It’s true, you know, what they say about having only one talent but doing it well. Such dedicated focus may be the source of some truly distinguished and inimitable expressions. Basilicata may not have an extensive resume of viticultural accomplishments; nevertheless, its credentials are wholly unique—distinguishing it from the neighboring Campania, which has long reigned as the South’s exemplar of quality.
In the wine realm, the small region of Basilicata distinguishes itself as a specialist in Aglianico, the most famous grape within Italy’s recovered contingent of ancient varietals. It has been among Italy’s leading indigenous varietals for some time, given its inherent power and extensive catalogue of virtues. Despite Basilicata’s almost exclusive dedication to Aglianico, Campania has long claimed to be the grape’s native homeland, though no resolution has as yet been reached. Two theories posit that it was introduced by the Greeks, with one version identifying Basilicata as the initial recipient, and the other according Campania parental rights. Yet another stipulates that Aglianico was actually indigenous to Italy all along—growing untamed until its domestication by the Greeks.
While Campania has undeniably realized a rather prodigious evolution with respect to its catalogue of Aglianicos, realizing discernible distinctions among its various sub zones, Basilicata’s terroir—particularly that characterizing the Monte Vulture site—always enabled the production of a complex wine that truly maximizes all of the grape’s prodigious potential. The core of Basilicata’s high viticultural accomplishment is, in a word, altitude. With heights reaching 1,800 feet and above, Basilicata enjoys a beneficent temperature fluctuation between day and night, with the heat of the former realizing a concentrated character and the cool of the latter ensuring the retention of acidity. This consummate balancing act is coupled with the potassium-rich soils afforded by Monte Vulture, producing a wine that exudes power, concentration, and a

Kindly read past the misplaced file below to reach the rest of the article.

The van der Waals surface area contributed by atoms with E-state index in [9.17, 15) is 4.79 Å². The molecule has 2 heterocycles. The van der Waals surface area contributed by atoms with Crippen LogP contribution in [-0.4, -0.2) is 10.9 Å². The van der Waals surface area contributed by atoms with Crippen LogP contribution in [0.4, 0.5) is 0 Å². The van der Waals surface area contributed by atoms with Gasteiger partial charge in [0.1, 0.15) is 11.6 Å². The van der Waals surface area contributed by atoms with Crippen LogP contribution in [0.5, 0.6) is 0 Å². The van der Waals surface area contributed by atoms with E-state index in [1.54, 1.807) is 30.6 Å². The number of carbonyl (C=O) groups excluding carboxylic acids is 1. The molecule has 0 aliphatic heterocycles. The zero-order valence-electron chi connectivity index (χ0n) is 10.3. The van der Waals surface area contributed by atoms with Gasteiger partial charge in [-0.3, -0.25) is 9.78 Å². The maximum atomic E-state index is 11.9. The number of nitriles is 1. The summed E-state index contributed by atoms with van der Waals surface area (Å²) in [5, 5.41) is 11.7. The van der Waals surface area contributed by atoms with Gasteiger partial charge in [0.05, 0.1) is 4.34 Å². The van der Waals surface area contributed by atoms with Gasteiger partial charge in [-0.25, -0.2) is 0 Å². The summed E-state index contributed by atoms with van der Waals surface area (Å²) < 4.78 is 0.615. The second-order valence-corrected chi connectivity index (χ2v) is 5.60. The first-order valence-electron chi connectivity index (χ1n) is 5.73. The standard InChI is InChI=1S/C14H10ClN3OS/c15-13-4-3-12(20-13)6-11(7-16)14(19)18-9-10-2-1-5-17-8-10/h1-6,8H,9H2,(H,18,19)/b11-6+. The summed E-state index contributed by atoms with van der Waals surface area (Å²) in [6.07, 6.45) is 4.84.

Production of Aglianico del Vulture is very limited, and commercial operation is lead by two producers, Paternoster and D’Angelo, both of whom have been at the forefront of Basilicata’s operation since their establishment in the 1920s. While each, in essence, maintains a traditionalist orientation, both portfolios evidence the incorporation of modern elements (primarily through a moderate use of oak). While this founding duo continues to headline the scene, no longer are they the sole advocates for Basilicata’s efforts with Aglianico. In recent years, they’ve been joined by a few who’ve already acquired recognition for their way with Aglianico. Notable among them are Cantine del Notaio, an estate that is particularly well-regarded for its modern interpretation of Aglianico and Elena Fucci, a family-owned operation whose work occupies that undefined ground between traditional and modern. The Eubea and Basilisco labels are both noted for crafting high-caliber, small-production bottlings.
You’ll have noted that our Basilicata page reads notably differently from our other regional profiles, bypassing a discussion of the whites in favor of the red. The implication here is a fairly obvious one: there’s simply not much to say about the whites. While Basilicata does grow quite a sizable proportion of Moscato and Malvasia to fashion in both sparkling and sweet mode, they do not figure in very memorable productions, being sold nearly exclusively for the local scene. The aforementioned Paternoster also produces several white bottlings, although none are crafted for export. While its "competitor" does make a white showing in the US, its efforts in the category constitute one limited-production bottling.
When aged, Basilicata’s solitary red finds its perfect complement in the region’s lamb dishes—such as
spezzatino di agnello (lamb stewed in an earthenware pot with potatoes, onions, bay leaf, and peppers) and cazmarr (stew of lamb’s innards, prosciutto, cheese, and wine). Pork enjoys a high rank in the meat group, and its inherent ability to keep has been maximized through its contributions to the salumi category—particularly in the form of luganiga (sausage), salame (cured sausage, either cooked or smoked), and soppressata (cured dry pork flavored with black peppercorns).
Pasta dishes are prevalent, with preferred forms including
minuich (hand-rolled tubes), lasagne (with beans), and strangulapreuti (priest stranglers). A ready alternative from pasta-as-usual is provided by grano, cooked wheat grains that exercise privileges in both the dinner and dessert realms, making appearances in the latter as puddings. Cheeses are of significance as well, with caciovallo meriting particular distinction, as part of the cheese’s Caciovallo Silano DOP is situated in Basilicata. Other cheeses of note are casiddi (goat’s milk) and two particularly decadent offerings—mateca, which possesses a butter filling and burrino farcito, which takes the latter’s butter filling to extremes with the addition of salame. Other specialities include Peperone di Senise (bell pepper) and Fagiolo di Sarconi—a derivative of the Canellino and Borlotti beans and the star constituent of pasta e fagioli—both of which are IDP-protected